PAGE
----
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Postgraduate Thesis: Road to destruction: the impact of insensitive road planning to sensitive heritage sites, a case study ofthe heritage impact of Wenfeng Road Central in Anyang
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TitleRoad to destruction: the impact of insensitive road planning to sensitive heritage sites, a case study ofthe heritage impact of Wenfeng Road Central in Anyang
 
AuthorsLiu, Xiao
刘骁
 
Issue Date2011
 
PublisherThe University of Hong Kong (Pokfulam, Hong Kong)
 
AbstractSince Deng Xiaoping’s economic reform and liberalization policies in the 1980s, China has experienced accelerated economic development, and consequently, a high intensity of road planning and construction in many cities. Nevertheless, the protection of heritage site is not integrated as a component in road planning. As a result, many heritage buildings and structures have been demolished to make way for the roads, causing damage or destruction to those heritage sites. The lack of consideration for heritage buildings and structures in road planning, which leads to the destruction of these built heritages, is not unique to China in modern times. The examples cited in this dissertation illustrate that the development of road network has intensified after W.W.II, as such infrastructural development is critical to modern economic development. My home city, Anyang is experiencing the same “Road to Destruction”. As a prefecture-level city (地級市), Anyang is just starting to experience the intense economic and urban development that has already taken place in China’s first-tier cities (such as Beijing and Shanghai). The downside to this is that Anyang is repeating the “Road to Destruction” mistakes that have already been made (and sometimes corrected) by the first-tier cities. In this dissertation, I will elaborate on the case of Wenfeng Pagoda and Tianning Temple in my hometown to highlight such a mistake, which is on-going and, unfortunately, not likely to be corrected, with the aim of demonstrating the importance and urgent need for integrating heritage conservation with city planning.
 
DegreeMaster of Science in Conservation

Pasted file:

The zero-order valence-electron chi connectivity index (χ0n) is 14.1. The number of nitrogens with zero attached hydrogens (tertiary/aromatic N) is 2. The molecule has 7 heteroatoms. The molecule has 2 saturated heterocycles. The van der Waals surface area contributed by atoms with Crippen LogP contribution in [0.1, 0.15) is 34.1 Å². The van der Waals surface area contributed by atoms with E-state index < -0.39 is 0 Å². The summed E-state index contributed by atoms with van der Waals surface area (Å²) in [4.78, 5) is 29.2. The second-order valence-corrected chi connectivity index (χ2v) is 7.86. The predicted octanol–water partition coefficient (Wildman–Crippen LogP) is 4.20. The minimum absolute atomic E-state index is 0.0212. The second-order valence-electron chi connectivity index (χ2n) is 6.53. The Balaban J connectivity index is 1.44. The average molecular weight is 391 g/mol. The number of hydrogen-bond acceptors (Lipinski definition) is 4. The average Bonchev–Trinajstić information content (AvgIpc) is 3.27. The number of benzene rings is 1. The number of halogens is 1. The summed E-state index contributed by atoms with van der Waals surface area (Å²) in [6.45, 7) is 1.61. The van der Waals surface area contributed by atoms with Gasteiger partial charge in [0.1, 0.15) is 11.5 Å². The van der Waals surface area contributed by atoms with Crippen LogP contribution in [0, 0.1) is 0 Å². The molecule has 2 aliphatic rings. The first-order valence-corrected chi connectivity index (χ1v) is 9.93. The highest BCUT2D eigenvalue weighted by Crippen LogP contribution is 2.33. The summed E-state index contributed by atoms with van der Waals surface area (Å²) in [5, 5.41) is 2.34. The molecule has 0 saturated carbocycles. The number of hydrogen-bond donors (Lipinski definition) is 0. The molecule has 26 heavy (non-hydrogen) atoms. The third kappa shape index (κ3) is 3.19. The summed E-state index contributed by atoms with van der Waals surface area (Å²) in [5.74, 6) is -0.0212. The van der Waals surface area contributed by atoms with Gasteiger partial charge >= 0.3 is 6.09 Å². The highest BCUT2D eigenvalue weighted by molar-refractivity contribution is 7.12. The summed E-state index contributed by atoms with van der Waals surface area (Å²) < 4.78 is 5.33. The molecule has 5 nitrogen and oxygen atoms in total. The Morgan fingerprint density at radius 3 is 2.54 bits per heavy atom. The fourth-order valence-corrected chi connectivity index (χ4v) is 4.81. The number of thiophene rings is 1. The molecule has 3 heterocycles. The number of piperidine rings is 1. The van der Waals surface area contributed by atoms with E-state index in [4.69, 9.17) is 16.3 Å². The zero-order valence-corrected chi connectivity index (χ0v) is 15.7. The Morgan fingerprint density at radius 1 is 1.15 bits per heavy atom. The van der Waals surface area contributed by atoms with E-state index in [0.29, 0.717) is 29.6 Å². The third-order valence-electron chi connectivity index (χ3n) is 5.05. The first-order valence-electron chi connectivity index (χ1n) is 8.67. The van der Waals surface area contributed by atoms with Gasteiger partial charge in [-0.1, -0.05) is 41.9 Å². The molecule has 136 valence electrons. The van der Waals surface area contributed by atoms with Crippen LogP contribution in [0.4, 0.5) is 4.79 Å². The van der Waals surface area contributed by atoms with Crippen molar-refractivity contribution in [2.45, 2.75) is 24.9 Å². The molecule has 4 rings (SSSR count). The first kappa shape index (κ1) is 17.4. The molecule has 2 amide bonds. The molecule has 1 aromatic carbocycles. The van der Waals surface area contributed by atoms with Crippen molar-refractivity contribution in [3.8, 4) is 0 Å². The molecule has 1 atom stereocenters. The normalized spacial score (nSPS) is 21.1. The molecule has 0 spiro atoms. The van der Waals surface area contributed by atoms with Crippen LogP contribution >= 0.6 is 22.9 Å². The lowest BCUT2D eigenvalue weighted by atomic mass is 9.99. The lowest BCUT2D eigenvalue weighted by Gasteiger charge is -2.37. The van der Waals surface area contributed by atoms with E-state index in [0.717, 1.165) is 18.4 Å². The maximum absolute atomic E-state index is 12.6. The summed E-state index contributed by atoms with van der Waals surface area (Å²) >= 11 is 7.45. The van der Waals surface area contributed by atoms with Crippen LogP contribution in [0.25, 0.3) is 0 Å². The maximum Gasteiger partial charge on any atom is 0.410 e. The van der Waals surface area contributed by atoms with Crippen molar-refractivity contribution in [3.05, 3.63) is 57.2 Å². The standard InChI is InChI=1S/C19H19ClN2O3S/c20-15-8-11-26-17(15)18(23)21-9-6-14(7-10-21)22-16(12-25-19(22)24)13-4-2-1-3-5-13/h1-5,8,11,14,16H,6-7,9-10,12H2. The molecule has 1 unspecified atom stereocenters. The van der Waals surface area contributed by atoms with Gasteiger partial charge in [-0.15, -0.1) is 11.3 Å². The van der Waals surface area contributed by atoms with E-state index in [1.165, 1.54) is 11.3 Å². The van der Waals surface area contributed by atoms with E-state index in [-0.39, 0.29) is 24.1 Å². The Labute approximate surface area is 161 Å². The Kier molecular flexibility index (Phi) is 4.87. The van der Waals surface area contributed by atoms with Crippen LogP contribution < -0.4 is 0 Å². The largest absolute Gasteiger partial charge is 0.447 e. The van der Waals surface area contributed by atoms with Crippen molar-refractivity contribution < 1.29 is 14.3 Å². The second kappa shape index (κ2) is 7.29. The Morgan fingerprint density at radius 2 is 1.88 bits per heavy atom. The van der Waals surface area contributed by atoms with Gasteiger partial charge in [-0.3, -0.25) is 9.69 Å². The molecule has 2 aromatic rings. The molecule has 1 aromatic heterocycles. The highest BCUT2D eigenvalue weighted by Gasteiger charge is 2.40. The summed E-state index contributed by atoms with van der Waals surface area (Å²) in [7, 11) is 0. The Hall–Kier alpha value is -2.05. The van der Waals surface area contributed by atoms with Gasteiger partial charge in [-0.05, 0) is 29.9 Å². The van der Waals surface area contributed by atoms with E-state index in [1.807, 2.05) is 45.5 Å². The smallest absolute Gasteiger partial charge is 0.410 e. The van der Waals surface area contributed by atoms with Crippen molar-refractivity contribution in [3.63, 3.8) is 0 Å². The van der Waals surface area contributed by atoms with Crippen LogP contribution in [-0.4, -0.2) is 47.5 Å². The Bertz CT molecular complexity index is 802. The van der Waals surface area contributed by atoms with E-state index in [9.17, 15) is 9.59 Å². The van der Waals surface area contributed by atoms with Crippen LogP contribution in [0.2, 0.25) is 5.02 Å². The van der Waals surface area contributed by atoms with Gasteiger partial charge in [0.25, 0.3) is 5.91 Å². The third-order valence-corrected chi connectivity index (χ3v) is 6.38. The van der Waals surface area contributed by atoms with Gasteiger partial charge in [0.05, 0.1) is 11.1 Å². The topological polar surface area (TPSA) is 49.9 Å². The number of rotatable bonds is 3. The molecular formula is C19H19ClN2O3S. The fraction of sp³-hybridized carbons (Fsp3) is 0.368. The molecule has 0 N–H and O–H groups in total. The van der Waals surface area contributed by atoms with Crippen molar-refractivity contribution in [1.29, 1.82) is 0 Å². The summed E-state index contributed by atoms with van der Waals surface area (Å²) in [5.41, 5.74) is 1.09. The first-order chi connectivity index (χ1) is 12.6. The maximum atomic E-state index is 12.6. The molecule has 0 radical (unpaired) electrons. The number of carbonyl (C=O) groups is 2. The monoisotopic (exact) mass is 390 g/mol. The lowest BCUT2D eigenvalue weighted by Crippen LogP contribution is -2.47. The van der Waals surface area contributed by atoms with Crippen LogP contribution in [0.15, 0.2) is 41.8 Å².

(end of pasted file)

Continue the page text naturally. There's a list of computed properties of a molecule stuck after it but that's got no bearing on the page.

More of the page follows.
SubjectHistoric buildings - China - Anyang Shi - Conservation and restoration.
Highway planning - China - Anyang Shi.
 
Dept/ProgramConservation
 
DC FieldValue
dc.contributor.authorLiu, Xiao
 
dc.contributor.author刘骁
 
dc.date.hkucongregation2011
 
dc.date.issued2011
 
dc.description.abstractSince Deng Xiaoping’s economic reform and liberalization policies in the 1980s, China has experienced accelerated economic development, and consequently, a high intensity of road planning and construction in many cities. Nevertheless, the protection of heritage site is not integrated as a component in road planning. As a result, many heritage buildings and structures have been demolished to make way for the roads, causing damage or destruction to those heritage sites. The lack of consideration for heritage buildings and structures in road planning, which leads to the destruction of these built heritages, is not unique to China in modern times. The examples cited in this dissertation illustrate that the development of road network has intensified after W.W.II, as such infrastructural development is critical to modern economic development. My home city, Anyang is experiencing the same “Road to Destruction”. As a prefecture-level city (地級市), Anyang is just starting to experience the intense economic and urban development that has already taken place in China’s first-tier cities (such as Beijing and Shanghai). The downside to this is that Anyang is repeating the “Road to Destruction” mistakes that have already been made (and sometimes corrected) by the first-tier cities. In this dissertation, I will elaborate on the case of Wenfeng Pagoda and Tianning Temple in my hometown to highlight such a mistake, which is on-going and, unfortunately, not likely to be corrected, with the aim of demonstrating the importance and urgent need for integrating heritage conservation with city planning.